‘A Midwinter Night’s Dream’ offers frozen fun at Shakespeare Theatre of NJ



Jessica Ires Morris, center, as Queen Titania, with eight Fairies in The Shakespeare Theatre of New Jersey’s production of “A Midwinter Night’s Dream.”

I doubt I’ve ever heard as much laughing at a Shakespeare play as I did at “A Midwinter Night’s Dream,” currently being presented by the Shakespeare Theatre of New Jersey at Drew University in Madison. And these weren’t polite little laughs. They were big guffaws, in response to bold, perfectly executed physical comedy. I can’t recommend seeing this production, which will run through the end of the year, strongly enough.


Billie Wyatt as the mischievous Puck in “A Midwinter Night’s Dream.”

Those aren’t typos in the headline and the first paragraph, by the way. Yes, it’s a “Midwinter” night’s dream, not a “Midsummer” night’s dream. The play has been “re-seasoned” by STNJ artistic director Bonnie J. Monte and Joseph Discher, so that its enchanted forest becomes a winter wonderland; warring characters pelt each other with snowballs; and the summer references in the text become winter references. For example, the line “I know a bank where the wild thyme blows” becomes “I know a bank where the winter wind sighs.” STNJ debuted this new take in 2002, and is now returning to it for the first time since then.

The Fairies, originally a foursome named Peaseblossom, Cobweb, Moth and Mustardseed, are now an octet with the names of Flake, Snowpea, Sugarplum, Snowball, Frostbite, Mistletoe, Holly and Blizzard. And familiar melodies from beloved holiday songs are heard at various times.

Rest assured, while the re-seasoning gives set designer Brian Ruggaber and costume designer Yao Chen an opportunity to give the play a fresh, frosty look (just check out the photos above), the beauty of Shakespeare’s poetry and the crazy twists of his most wildly imaginative story remain intact.

A cast of 13 fills all the parts in the play, which has four overlapping plots; every actor except David Foubert, who plays the conceited (and oblivious to his own lack of talent) thespian Nick Bottom, takes on two roles. There are a lot of quick costume changes in the course of the two acts, and most of the actors have to look totally different for their two parts; it must be an absolute madhouse backstage, but onstage, everything went smoothly.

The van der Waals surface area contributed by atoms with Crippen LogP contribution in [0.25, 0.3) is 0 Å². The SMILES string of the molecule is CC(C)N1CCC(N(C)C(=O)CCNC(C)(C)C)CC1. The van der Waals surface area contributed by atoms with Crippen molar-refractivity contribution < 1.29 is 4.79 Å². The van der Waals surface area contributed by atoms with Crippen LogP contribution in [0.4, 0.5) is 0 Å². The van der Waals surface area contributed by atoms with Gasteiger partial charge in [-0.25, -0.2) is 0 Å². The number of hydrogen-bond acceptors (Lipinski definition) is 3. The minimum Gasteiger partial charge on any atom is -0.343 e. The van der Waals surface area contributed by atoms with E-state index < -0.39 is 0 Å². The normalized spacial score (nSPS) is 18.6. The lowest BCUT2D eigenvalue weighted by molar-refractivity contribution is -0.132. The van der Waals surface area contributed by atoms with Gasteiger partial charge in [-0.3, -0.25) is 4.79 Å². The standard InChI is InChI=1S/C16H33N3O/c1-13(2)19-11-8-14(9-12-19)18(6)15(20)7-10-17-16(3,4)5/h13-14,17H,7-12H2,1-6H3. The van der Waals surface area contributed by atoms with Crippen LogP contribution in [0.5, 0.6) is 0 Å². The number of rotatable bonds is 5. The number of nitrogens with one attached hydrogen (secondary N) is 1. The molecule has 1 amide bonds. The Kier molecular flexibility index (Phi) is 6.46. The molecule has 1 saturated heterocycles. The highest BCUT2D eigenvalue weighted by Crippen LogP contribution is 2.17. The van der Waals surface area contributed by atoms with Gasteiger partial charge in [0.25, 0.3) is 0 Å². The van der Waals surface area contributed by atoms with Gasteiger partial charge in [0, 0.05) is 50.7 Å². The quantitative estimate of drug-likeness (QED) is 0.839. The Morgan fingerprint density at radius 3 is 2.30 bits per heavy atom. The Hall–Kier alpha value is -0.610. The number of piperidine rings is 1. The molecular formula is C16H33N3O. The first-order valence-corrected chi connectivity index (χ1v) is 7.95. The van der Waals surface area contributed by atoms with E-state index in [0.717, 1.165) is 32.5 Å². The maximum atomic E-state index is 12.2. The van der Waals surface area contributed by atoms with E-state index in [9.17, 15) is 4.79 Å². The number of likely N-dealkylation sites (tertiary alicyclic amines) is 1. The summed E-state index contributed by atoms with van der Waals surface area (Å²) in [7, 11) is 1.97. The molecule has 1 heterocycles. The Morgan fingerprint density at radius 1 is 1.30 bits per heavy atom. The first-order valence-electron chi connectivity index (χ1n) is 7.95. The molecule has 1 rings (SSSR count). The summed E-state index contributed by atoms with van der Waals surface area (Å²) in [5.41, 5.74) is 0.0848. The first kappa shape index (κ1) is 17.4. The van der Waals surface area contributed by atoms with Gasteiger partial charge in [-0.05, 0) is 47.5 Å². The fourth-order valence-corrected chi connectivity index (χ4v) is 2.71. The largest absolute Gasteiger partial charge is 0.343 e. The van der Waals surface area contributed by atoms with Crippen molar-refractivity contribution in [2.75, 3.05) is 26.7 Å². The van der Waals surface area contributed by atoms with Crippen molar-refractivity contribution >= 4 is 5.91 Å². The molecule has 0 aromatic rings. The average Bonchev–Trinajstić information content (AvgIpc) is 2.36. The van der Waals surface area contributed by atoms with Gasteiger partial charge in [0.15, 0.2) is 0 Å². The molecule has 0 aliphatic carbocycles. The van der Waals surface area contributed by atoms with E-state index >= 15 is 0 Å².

From left, Eric Hoffmann, Jeffrey Marc Alkins, James Francis Egbert, David Foubert and Keith Hale play a troupe of amateur actors in “A Midwinter Night’s Dream.”

René Thornton Jr. and Jessica Ires Morris play Shakespeare’s two royal couples: the soon-to-be-married, deeply-in-love Theseus and Hippolyta, and the unhappily wedded King and Queen of the Fairies, Oberon and Titania.

Demetrius (Christian Frost) is in love with Hermia (Emily S. Chang), but Hermia is in love with Lysander (Isaac Hickox-Young), and Helena (Fiona Robberson) is in unrequited love with Demetrius. Hermia’s father Egeus (Eric Hoffmann) asks Theseus to force Hermia to marry Demetrius.

Hermia and Lysander flee to the frozen forest, followed by Demetrius and Helena. Chaos ensues when the mischievous fairy Puck (Billie Wyatt) makes Lysander and Demetrius both fall in love with Helena.

Meanwhile, a group of bumbling actors, including Bottom, prepare a play, “Pyramus and Thisbe,” to perform to celebrate the wedding of Theseus and Hippolyta. Puck turns Bottom’s head into a donkey’s head, and then makes Titania fall in love with him.

Later, with Bottom back to normal, Oberon and Titania reconciled and the young lovers happily paired off with Theseus’ blessing (Hermia and Lysander, Helena and Demetrius), the actors perform their play in a riotously inept manner.


Fiona Robberson and Christian Frost in “A Midwinter Night’s Dream.”

Puck gives the play’s final speech, speaking directly to the audience and describing all that had gone before as a dream:

If we shadows have offended,
Think but this and all is mended:
That you have but slumbered here
While these visions did appear.

This inspired production ends the Shakespeare Theatre of New Jersey’s 2023 season, and serves as a fitting finale for Monte, who is stepping down from her position of artistic director after more than three decades. But it also augurs well for the institution’s future, as it was directed by Brian B. Crowe, who is currently STNJ’s director of education (and has directed many plays at the theater, over the last 20-plus years), and will take over as artistic director next year.

In an essay titled “Some Final Thoughts and Words of Thanks” in the show’s program, Monte concludes by promising “I will still be around in the future, here and there,” and says, regarding Crowe, that “I know (he) will continue to protect and enhance this extra-extraordinary place I call home.”

The Shakespeare Theatre of New Jersey presents “A Midwinter Night’s Dream” at its F.M. Kirby Shakespeare Theatre at Drew University in Madison, through Dec. 31. Visit shakespearenj.org.


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